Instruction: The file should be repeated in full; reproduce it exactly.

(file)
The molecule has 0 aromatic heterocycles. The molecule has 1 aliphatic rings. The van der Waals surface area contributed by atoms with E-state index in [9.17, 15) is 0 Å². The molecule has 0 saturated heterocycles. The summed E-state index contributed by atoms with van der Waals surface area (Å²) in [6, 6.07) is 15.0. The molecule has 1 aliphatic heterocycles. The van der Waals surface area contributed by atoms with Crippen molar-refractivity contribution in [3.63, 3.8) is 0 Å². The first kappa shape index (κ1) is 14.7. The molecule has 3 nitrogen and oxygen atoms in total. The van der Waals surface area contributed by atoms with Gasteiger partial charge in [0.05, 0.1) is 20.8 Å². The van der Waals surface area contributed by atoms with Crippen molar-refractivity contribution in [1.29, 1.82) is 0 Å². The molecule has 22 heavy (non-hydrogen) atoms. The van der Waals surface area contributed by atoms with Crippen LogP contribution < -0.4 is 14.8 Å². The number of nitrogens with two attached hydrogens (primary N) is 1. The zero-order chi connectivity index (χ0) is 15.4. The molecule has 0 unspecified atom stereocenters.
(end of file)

The molecule has 0 aromatic heterocycles. The molecule has 1 aliphatic rings. The van der Waals surface area contributed by atoms with E-state index in [9.17, 15) is 0 Å². The molecule has 0 saturated heterocycles. The summed E-state index contributed by atoms with van der Waals surface area (Å²) in [6, 6.07) is 15.0. The molecule has 1 aliphatic heterocycles. The van der Waals surface area contributed by atoms with Crippen molar-refractivity contribution in [3.63, 3.8) is 0 Å². The first kappa shape index (κ1) is 14.7. The molecule has 3 nitrogen and oxygen atoms in total. The van der Waals surface area contributed by atoms with Gasteiger partial charge in [0.05, 0.1) is 20.8 Å². The van der Waals surface area contributed by atoms with Crippen molar-refractivity contribution in [1.29, 1.82) is 0 Å². The molecule has 22 heavy (non-hydrogen) atoms. The van der Waals surface area contributed by atoms with Crippen LogP contribution < -0.4 is 14.8 Å². The number of nitrogens with two attached hydrogens (primary N) is 1. The zero-order chi connectivity index (χ0) is 15.4. The molecule has 0 unspecified atom stereocenters.